By Frank Ephraim
Now you live in Paris. Yes, the city of light and romance. The broad avenues, the gentle river Seine, the bookstalls, the little bistros on the Left Bank, the Louvre, and the hordes of tourists.
You can walk the boulevards and the old narrow streets with their smells—garlic, flowers, and fresh bread. Gone now are the foul odors of the sidewalk urinals. Even the pervasive aroma of Gauloises, the ubiquitous French cigarettes, has subsided since the 1950s.
Your thoughts, however, are far from all these things. You have walked from your two rooms in Clichy, along streets with names not known by tourists. Another two kilometers on these old feet. Down to a shuffle now, and who knows how much longer you will be able to do even that. There is no choice but to walk. You’ve got to eat—and pay the rent.
There it is, finally, the Gare du Nord. The blackened gray stone of the railroad station is somber at this early hour. You mingle with the hurried masses as they enter the bustling station—up from the Metro, from buses and taxis. Each has his or her own thoughts, eyes fixed on a destination.
You carry the small black suitcase, packed as always by Marta. Marta is your wife. A white shirt, cuffs and collar beginning to fray, black socks, a handkerchief, and the toiletries. And in your small satchel, smoked whitefish fillets thinly sliced, and white bread. Enough for the train ride to Antwerp. There will be nothing for the return the next evening, Friday, the Sabbath, until you get home again.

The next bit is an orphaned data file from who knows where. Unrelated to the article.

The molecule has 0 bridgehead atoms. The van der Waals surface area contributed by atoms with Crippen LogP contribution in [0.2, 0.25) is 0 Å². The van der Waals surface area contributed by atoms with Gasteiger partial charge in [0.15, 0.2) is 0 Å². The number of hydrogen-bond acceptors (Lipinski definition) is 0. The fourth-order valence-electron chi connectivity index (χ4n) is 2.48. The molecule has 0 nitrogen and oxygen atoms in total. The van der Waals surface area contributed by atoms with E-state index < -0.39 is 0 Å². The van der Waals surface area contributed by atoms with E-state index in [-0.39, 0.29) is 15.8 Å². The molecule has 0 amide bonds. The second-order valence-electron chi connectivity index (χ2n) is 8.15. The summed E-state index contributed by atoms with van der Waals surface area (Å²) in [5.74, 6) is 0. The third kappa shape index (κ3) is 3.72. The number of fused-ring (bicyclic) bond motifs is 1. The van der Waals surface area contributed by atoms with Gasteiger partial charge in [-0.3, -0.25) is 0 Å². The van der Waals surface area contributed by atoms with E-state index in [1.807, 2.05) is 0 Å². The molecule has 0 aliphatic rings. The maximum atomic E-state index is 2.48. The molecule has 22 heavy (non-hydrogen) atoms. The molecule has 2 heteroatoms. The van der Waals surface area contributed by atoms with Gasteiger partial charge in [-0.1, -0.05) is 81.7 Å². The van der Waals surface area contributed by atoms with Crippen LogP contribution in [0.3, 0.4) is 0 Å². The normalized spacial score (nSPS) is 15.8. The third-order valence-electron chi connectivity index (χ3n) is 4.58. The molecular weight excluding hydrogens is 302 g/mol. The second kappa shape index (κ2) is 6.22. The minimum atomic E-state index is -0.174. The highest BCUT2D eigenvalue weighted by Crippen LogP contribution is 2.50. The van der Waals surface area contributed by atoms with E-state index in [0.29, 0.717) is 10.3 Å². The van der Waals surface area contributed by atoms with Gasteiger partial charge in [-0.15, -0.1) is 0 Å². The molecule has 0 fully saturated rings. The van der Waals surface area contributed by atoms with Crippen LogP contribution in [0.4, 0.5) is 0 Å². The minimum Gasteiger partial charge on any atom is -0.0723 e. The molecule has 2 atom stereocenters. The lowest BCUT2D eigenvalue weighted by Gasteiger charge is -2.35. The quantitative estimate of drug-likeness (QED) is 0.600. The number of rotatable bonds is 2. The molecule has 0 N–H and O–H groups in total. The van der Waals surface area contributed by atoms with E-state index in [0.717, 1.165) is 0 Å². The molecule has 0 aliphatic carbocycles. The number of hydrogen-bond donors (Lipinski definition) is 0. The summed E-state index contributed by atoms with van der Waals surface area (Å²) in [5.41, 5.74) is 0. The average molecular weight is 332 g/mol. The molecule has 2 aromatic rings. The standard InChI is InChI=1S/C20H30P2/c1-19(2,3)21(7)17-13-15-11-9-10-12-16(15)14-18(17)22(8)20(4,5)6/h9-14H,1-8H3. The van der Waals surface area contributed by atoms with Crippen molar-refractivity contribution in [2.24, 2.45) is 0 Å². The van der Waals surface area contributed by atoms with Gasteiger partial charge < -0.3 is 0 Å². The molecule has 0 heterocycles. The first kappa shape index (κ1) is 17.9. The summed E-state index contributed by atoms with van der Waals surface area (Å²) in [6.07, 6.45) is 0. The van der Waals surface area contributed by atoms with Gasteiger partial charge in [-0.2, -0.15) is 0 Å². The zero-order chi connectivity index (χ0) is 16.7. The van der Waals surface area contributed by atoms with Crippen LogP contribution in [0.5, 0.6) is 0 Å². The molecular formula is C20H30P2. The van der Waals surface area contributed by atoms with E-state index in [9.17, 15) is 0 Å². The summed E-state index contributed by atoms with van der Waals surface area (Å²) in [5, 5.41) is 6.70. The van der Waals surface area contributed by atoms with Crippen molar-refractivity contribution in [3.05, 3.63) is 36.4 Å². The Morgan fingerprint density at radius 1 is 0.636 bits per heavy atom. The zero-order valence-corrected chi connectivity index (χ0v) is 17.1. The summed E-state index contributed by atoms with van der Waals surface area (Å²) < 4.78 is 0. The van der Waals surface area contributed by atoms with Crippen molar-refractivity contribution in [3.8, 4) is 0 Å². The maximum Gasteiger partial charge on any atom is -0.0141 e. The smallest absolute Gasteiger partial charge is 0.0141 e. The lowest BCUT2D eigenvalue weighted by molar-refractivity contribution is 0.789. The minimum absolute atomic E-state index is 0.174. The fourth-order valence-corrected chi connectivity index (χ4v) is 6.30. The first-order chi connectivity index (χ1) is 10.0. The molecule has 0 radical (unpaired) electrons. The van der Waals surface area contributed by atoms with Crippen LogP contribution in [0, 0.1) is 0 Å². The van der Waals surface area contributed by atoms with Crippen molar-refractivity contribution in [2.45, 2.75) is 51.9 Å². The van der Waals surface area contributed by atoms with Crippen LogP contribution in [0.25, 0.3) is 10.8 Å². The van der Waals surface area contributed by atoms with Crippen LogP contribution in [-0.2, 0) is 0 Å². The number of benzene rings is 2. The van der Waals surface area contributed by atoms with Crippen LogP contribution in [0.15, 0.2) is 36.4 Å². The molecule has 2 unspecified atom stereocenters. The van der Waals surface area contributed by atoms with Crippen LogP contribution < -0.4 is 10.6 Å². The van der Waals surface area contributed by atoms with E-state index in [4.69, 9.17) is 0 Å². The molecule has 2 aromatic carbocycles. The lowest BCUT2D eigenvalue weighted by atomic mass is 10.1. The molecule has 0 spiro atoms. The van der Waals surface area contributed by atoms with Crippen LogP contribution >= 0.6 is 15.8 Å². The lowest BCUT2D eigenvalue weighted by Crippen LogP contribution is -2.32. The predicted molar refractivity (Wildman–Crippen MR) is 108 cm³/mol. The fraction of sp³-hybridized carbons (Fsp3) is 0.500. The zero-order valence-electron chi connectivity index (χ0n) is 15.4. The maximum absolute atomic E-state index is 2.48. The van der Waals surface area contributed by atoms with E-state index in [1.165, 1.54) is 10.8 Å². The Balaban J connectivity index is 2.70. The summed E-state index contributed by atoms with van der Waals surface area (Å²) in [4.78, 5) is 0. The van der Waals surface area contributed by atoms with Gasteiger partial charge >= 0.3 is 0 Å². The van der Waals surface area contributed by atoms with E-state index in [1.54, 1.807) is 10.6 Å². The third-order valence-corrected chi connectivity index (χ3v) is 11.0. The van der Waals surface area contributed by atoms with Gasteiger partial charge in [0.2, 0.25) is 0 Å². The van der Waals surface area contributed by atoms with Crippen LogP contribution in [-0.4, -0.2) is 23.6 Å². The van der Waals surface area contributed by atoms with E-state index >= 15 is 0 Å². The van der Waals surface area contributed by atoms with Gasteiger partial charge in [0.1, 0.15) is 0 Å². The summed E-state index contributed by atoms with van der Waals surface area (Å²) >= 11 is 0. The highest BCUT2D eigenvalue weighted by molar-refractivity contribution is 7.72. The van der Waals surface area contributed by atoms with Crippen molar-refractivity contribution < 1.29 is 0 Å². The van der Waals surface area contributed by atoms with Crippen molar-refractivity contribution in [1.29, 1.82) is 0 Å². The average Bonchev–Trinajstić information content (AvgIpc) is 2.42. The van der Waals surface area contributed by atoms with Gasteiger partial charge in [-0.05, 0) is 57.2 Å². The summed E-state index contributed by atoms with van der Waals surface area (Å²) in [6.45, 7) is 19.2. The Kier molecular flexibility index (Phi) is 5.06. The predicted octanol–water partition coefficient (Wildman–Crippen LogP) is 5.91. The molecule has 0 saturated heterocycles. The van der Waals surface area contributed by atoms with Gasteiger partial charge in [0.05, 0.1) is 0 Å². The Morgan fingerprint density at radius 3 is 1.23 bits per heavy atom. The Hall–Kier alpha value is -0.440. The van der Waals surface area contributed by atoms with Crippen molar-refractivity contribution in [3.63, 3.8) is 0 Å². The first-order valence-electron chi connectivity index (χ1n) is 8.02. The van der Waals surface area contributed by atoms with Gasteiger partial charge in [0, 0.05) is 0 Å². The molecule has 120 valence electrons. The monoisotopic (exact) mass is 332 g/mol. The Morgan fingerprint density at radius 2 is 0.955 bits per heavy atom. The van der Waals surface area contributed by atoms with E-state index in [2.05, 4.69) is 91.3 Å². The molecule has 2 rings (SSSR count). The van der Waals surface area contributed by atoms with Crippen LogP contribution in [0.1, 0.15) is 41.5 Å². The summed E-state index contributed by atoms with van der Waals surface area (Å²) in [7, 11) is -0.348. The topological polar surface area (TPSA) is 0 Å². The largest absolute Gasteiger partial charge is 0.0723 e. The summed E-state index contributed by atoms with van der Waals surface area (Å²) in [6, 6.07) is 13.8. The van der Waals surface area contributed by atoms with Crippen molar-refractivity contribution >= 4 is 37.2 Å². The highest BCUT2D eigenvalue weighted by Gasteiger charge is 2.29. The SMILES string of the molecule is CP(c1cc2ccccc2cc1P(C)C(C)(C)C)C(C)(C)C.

The train. Yes, still on the same track all these years. Such routine, such regularity, as you begin the weekly journey. Well, not to Antwerp each time, of course. You would have long exhausted your chances. No, you have varied your appearances. Once a month to Amsterdam, Brussels, and a visit to other cities from time to time.
Perhaps you will be lucky. Sometimes the French housewives on a trip to visit relatives can be engaged in conversation. They tend to be shy, but an old man speaking French with a heavy Polish accent? Well, he cannot be threatening. You try to fill the time and they giggle merrily as your arm reaches around their shoulders.
You will disengage, swing back to your seat by the window and reach for your satchel from the rack above. The bread and the fish, all wrapped in wax paper, will come out. A necessary repast and then back to the women.
Antwerp. A young man will help with your suitcase. The women will laugh and wave. Careful, the railway coach’s steps will be slippery as you descend onto the platform.
The hat. Black with a raised crown. You will wear it square and slightly tipped back. You will have to fit in. But first a stop at the synagogue—a stranger in town will need a place to sleep. Someone will help and the family home for the night will surely provide a meal. Tomorrow is Friday, and generosity before the Sabbath is a tradition.
By now you know the streets very well in the religious section of Antwerp. Almost as well as you once knew the distant streets of Warsaw. It is no use to think of that anymore. Yet you have never forgotten the horrors, even if the images are blurred now. Oh, but your pride! It suffered almost complete annihilation just like everything else there. But you had determination after you survived it. You thought that there would be a kind of life, when you returned to the old country. You were wrong. The Poles hated you and you were too old, with no useful skill, so you had to eke out an existence somewhere else.
In Paris you became more brazen. You call it enterprising. And tomorrow morning you will approach each bearded man on the street asking for help—to buy a meal, to buy a pair of shoes, and to buy a train ticket home. Because now, you live in Paris.
©2011, Frank Ephraim. The text, images, and audio and video clips on this website are available for limited non-commercial, educational, and personal use only, or for fair use as defined in the United States copyright laws.